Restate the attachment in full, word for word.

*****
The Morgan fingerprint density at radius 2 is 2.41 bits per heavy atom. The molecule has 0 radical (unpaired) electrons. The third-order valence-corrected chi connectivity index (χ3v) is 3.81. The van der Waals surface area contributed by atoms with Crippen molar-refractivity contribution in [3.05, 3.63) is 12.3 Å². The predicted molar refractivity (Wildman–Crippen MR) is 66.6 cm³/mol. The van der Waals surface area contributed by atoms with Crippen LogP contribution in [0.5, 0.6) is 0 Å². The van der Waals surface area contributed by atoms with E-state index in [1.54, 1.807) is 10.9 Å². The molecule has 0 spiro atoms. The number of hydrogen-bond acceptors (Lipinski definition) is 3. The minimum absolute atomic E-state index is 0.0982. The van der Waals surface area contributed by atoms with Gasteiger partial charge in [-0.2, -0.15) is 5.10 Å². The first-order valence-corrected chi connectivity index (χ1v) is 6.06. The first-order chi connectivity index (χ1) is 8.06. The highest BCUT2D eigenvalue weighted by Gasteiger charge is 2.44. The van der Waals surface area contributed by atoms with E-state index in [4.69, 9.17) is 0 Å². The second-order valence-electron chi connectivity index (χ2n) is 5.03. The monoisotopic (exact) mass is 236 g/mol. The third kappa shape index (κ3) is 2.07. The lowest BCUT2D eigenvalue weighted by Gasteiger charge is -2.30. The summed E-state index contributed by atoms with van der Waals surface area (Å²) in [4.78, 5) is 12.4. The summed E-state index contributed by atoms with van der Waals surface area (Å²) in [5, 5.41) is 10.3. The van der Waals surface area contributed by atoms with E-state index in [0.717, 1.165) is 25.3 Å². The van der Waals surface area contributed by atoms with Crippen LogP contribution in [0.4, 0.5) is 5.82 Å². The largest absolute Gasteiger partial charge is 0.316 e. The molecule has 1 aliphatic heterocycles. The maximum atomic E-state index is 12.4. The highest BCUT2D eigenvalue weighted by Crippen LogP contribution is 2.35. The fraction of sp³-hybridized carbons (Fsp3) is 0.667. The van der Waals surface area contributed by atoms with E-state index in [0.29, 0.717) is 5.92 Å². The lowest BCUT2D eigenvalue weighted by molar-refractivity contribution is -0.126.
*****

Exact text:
The Morgan fingerprint density at radius 2 is 2.41 bits per heavy atom. The molecule has 0 radical (unpaired) electrons. The third-order valence-corrected chi connectivity index (χ3v) is 3.81. The van der Waals surface area contributed by atoms with Crippen molar-refractivity contribution in [3.05, 3.63) is 12.3 Å². The predicted molar refractivity (Wildman–Crippen MR) is 66.6 cm³/mol. The van der Waals surface area contributed by atoms with Crippen LogP contribution in [0.5, 0.6) is 0 Å². The van der Waals surface area contributed by atoms with E-state index in [1.54, 1.807) is 10.9 Å². The molecule has 0 spiro atoms. The number of hydrogen-bond acceptors (Lipinski definition) is 3. The minimum absolute atomic E-state index is 0.0982. The van der Waals surface area contributed by atoms with Gasteiger partial charge in [-0.2, -0.15) is 5.10 Å². The first-order valence-corrected chi connectivity index (χ1v) is 6.06. The first-order chi connectivity index (χ1) is 8.06. The highest BCUT2D eigenvalue weighted by Gasteiger charge is 2.44. The van der Waals surface area contributed by atoms with E-state index in [4.69, 9.17) is 0 Å². The second-order valence-electron chi connectivity index (χ2n) is 5.03. The monoisotopic (exact) mass is 236 g/mol. The third kappa shape index (κ3) is 2.07. The lowest BCUT2D eigenvalue weighted by Gasteiger charge is -2.30. The summed E-state index contributed by atoms with van der Waals surface area (Å²) in [4.78, 5) is 12.4. The summed E-state index contributed by atoms with van der Waals surface area (Å²) in [5, 5.41) is 10.3. The van der Waals surface area contributed by atoms with E-state index in [0.717, 1.165) is 25.3 Å². The van der Waals surface area contributed by atoms with Crippen LogP contribution in [0.4, 0.5) is 5.82 Å². The largest absolute Gasteiger partial charge is 0.316 e. The molecule has 1 aliphatic heterocycles. The maximum atomic E-state index is 12.4. The highest BCUT2D eigenvalue weighted by Crippen LogP contribution is 2.35. The fraction of sp³-hybridized carbons (Fsp3) is 0.667. The van der Waals surface area contributed by atoms with E-state index in [0.29, 0.717) is 5.92 Å². The lowest BCUT2D eigenvalue weighted by molar-refractivity contribution is -0.126.